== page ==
Afghan Rules of Engagement


There’s an AP story today that the U.S. commander in Afghanistan “will soon order U.S. and NATO forces to break away from fights with militants hiding among villagers.” The order is expected to reduce “the use of air strikes, mortars and artillery in villages.” There are three points to note here: 1. The order does not prohibit U.S. troops from using massive force when civilians are nearby if the troops are in “imminent danger,” and indeed, the order allows massive force if necessary to avoid “undue danger” to the troops. So it is still the case that soldiers lives are valued more than those of Afghan civilians, the people who are supposedly being protected. 2. It is clear that what has driven this change in policy is not morality but military advantage. That is, the outrage expressed by Afghan public opinion by U.S. attacks on civilians — 829 were killed last year according to the UN — jeopardizes the entire U.S./NATO military operation. Even President Hamid Karzai, who owes his office to the United States, has denounced Washington’s cavalier attitude toward Afghan civilian lives. 3. If these are to be the new rules of engagement, then that means that until this point it was approved policy that led to killing Afghan civilians in situations where U.S. troops were not in imminent danger and could have withdrawn without any “undue danger.” By any reasonable standard these were war crimes approved at the highest levels of the U.S. government. The reason for U.S. disregard of Afghan civilian lives has not been random evil. It follows from the fact that U.S. officials have wanted to minimize U.S. casualties (so as to make the war acceptable at home) in a conflict that at its roots is political and hence not ultimately susceptible to a military solution. All the U.S. troops in the world can’t protect a regime without popular backing.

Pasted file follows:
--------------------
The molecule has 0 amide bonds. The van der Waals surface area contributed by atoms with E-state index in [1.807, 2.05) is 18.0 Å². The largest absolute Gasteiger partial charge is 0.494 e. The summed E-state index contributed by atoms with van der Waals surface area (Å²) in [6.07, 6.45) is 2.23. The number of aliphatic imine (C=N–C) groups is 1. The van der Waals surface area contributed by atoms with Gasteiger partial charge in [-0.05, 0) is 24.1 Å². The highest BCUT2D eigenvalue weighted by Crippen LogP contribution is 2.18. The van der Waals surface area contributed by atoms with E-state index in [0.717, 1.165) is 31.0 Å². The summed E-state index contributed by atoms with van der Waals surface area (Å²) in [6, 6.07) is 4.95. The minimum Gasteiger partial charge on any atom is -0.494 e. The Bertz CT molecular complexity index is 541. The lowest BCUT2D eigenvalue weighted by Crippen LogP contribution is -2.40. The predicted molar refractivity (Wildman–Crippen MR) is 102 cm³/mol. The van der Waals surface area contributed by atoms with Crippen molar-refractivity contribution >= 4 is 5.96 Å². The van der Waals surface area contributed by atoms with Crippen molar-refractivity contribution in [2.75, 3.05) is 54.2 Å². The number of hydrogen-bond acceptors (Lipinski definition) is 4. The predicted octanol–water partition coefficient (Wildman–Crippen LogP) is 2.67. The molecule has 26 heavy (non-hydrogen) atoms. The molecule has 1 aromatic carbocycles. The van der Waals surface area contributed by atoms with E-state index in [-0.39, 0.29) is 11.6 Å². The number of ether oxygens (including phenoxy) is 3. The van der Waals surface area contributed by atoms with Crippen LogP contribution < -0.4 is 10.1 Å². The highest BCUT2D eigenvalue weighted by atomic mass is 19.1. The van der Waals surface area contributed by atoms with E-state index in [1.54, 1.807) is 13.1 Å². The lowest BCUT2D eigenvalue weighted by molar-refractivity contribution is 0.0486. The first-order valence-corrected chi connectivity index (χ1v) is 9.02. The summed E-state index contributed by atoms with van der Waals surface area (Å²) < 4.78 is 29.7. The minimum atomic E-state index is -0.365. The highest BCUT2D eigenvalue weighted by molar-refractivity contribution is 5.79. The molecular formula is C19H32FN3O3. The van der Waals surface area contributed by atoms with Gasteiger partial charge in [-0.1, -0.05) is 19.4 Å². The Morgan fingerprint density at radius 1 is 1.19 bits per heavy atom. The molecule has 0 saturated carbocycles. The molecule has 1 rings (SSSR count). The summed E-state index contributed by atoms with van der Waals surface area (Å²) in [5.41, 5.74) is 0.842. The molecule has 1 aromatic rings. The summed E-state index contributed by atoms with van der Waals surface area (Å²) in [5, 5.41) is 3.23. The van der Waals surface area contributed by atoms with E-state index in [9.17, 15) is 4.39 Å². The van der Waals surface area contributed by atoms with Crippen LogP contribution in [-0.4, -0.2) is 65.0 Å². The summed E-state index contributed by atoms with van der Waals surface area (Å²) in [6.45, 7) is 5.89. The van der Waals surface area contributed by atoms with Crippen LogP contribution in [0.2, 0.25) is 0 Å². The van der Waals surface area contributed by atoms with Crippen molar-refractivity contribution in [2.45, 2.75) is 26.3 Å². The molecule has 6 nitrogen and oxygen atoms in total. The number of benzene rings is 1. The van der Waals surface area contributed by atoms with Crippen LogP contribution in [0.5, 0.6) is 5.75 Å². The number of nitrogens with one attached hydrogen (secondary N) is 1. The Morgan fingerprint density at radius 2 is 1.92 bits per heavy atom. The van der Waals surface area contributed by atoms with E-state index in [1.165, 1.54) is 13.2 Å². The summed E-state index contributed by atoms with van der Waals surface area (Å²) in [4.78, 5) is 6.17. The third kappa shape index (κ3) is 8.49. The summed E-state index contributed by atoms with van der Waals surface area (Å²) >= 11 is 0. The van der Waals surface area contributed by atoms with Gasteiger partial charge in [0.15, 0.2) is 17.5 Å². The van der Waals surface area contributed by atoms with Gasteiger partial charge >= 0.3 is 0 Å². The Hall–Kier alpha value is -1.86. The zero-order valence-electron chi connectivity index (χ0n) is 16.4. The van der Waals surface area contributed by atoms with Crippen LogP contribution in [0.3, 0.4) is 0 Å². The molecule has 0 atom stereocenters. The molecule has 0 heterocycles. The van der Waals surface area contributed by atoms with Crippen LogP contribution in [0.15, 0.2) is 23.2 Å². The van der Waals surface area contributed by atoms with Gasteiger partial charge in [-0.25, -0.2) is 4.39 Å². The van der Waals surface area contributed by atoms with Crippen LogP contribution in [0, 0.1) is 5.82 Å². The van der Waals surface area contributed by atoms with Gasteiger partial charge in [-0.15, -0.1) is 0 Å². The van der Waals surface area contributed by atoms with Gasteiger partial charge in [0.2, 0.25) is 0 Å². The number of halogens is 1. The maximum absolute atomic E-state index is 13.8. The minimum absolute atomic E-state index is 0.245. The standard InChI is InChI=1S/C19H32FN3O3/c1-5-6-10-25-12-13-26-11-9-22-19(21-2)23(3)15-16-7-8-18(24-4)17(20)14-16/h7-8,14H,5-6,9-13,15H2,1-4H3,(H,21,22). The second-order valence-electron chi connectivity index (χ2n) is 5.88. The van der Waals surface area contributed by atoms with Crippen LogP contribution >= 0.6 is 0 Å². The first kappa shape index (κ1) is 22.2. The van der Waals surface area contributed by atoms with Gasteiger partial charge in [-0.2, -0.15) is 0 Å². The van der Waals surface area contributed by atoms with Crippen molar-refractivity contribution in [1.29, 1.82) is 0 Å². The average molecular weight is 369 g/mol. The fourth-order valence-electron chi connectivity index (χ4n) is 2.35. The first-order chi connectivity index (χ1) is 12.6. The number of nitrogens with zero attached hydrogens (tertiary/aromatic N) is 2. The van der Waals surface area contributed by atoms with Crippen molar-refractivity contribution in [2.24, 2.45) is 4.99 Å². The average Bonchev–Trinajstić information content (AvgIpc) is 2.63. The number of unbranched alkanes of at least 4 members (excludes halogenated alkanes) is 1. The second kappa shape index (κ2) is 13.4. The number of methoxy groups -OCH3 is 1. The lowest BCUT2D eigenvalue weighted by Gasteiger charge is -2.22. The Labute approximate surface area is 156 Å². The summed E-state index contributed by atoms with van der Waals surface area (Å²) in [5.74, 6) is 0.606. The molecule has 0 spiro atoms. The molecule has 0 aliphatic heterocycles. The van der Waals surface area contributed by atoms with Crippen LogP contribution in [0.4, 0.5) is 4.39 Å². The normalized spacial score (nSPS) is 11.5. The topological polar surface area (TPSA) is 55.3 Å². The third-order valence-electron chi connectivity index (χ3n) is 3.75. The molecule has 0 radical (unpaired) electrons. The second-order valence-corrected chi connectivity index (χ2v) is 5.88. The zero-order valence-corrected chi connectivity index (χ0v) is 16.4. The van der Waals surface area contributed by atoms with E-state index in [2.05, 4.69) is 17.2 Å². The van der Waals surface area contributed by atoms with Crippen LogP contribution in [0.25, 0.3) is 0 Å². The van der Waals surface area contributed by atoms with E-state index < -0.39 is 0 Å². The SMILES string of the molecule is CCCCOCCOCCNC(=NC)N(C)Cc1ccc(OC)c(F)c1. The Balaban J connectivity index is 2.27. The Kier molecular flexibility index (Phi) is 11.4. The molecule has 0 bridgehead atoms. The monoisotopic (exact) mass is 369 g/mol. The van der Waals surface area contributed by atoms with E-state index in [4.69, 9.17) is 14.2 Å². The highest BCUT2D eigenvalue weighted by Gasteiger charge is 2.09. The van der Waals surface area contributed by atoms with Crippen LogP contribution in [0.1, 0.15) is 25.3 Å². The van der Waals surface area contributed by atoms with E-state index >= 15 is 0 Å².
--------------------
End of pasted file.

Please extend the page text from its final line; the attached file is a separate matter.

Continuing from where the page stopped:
About Author
STEPHEN R. SHALOM is on the editorial board of New Politics.

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